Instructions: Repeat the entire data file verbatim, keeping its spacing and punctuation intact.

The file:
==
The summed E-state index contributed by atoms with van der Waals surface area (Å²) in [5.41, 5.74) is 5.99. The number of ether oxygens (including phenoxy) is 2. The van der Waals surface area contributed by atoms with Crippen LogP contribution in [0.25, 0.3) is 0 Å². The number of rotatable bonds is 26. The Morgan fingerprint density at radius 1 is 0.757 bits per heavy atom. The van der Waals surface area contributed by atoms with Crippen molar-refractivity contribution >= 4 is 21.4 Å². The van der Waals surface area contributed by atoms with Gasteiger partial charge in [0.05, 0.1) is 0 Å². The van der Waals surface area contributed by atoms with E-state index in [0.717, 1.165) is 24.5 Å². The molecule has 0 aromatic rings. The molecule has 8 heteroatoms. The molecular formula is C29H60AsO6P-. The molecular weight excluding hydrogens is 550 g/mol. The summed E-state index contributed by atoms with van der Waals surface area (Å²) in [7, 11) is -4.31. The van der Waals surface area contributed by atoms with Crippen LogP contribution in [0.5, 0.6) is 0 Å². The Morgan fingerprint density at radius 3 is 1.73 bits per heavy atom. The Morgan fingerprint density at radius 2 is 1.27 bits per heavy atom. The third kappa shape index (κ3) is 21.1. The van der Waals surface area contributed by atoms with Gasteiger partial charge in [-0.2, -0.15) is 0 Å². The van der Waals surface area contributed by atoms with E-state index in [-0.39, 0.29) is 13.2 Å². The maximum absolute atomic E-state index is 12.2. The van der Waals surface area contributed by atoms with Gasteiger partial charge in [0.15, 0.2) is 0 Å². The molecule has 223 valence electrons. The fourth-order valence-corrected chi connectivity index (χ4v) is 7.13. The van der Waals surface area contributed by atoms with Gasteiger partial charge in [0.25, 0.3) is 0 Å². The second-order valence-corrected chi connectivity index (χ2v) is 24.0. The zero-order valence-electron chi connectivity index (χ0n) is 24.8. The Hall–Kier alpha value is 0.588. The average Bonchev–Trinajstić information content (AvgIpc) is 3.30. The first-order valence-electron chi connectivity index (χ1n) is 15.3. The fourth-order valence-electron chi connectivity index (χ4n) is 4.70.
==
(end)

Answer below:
The summed E-state index contributed by atoms with van der Waals surface area (Å²) in [5.41, 5.74) is 5.99. The number of ether oxygens (including phenoxy) is 2. The van der Waals surface area contributed by atoms with Crippen LogP contribution in [0.25, 0.3) is 0 Å². The number of rotatable bonds is 26. The Morgan fingerprint density at radius 1 is 0.757 bits per heavy atom. The van der Waals surface area contributed by atoms with Crippen molar-refractivity contribution >= 4 is 21.4 Å². The van der Waals surface area contributed by atoms with Gasteiger partial charge in [0.05, 0.1) is 0 Å². The van der Waals surface area contributed by atoms with E-state index in [0.717, 1.165) is 24.5 Å². The molecule has 0 aromatic rings. The molecule has 8 heteroatoms. The molecular formula is C29H60AsO6P-. The molecular weight excluding hydrogens is 550 g/mol. The summed E-state index contributed by atoms with van der Waals surface area (Å²) in [7, 11) is -4.31. The van der Waals surface area contributed by atoms with Crippen LogP contribution in [0.5, 0.6) is 0 Å². The Morgan fingerprint density at radius 3 is 1.73 bits per heavy atom. The Morgan fingerprint density at radius 2 is 1.27 bits per heavy atom. The third kappa shape index (κ3) is 21.1. The van der Waals surface area contributed by atoms with Gasteiger partial charge in [-0.2, -0.15) is 0 Å². The van der Waals surface area contributed by atoms with E-state index in [-0.39, 0.29) is 13.2 Å². The maximum absolute atomic E-state index is 12.2. The van der Waals surface area contributed by atoms with Gasteiger partial charge in [0.15, 0.2) is 0 Å². The molecule has 223 valence electrons. The fourth-order valence-corrected chi connectivity index (χ4v) is 7.13. The van der Waals surface area contributed by atoms with Gasteiger partial charge in [0.25, 0.3) is 0 Å². The second-order valence-corrected chi connectivity index (χ2v) is 24.0. The zero-order valence-electron chi connectivity index (χ0n) is 24.8. The Hall–Kier alpha value is 0.588. The average Bonchev–Trinajstić information content (AvgIpc) is 3.30. The first-order valence-electron chi connectivity index (χ1n) is 15.3. The fourth-order valence-electron chi connectivity index (χ4n) is 4.70.